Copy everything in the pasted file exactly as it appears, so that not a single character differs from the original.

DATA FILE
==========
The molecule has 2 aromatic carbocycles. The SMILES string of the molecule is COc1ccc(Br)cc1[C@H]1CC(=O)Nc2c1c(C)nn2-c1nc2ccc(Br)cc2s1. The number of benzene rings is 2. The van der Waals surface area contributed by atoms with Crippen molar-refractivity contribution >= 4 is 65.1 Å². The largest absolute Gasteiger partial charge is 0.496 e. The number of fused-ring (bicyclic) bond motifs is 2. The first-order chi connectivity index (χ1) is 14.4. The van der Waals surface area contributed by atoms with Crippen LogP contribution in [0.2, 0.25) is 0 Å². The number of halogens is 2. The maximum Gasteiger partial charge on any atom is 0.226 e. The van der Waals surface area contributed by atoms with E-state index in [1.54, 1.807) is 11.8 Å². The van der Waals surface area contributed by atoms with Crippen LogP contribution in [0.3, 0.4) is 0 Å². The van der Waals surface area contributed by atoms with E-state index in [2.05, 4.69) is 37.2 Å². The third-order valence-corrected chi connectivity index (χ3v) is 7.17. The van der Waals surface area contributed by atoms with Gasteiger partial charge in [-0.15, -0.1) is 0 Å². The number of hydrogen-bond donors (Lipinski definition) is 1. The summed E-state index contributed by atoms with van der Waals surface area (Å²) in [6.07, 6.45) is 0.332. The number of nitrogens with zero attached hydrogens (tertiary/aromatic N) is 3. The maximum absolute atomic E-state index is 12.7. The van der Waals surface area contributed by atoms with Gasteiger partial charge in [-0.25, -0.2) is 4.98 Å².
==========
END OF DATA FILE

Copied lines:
The molecule has 2 aromatic carbocycles. The SMILES string of the molecule is COc1ccc(Br)cc1[C@H]1CC(=O)Nc2c1c(C)nn2-c1nc2ccc(Br)cc2s1. The number of benzene rings is 2. The van der Waals surface area contributed by atoms with Crippen molar-refractivity contribution >= 4 is 65.1 Å². The largest absolute Gasteiger partial charge is 0.496 e. The number of fused-ring (bicyclic) bond motifs is 2. The first-order chi connectivity index (χ1) is 14.4. The van der Waals surface area contributed by atoms with Crippen LogP contribution in [0.2, 0.25) is 0 Å². The number of halogens is 2. The maximum Gasteiger partial charge on any atom is 0.226 e. The van der Waals surface area contributed by atoms with E-state index in [1.54, 1.807) is 11.8 Å². The van der Waals surface area contributed by atoms with Crippen LogP contribution in [0.3, 0.4) is 0 Å². The van der Waals surface area contributed by atoms with E-state index in [2.05, 4.69) is 37.2 Å². The third-order valence-corrected chi connectivity index (χ3v) is 7.17. The van der Waals surface area contributed by atoms with Gasteiger partial charge in [-0.15, -0.1) is 0 Å². The number of hydrogen-bond donors (Lipinski definition) is 1. The summed E-state index contributed by atoms with van der Waals surface area (Å²) in [6.07, 6.45) is 0.332. The number of nitrogens with zero attached hydrogens (tertiary/aromatic N) is 3. The maximum absolute atomic E-state index is 12.7. The van der Waals surface area contributed by atoms with Gasteiger partial charge in [-0.25, -0.2) is 4.98 Å².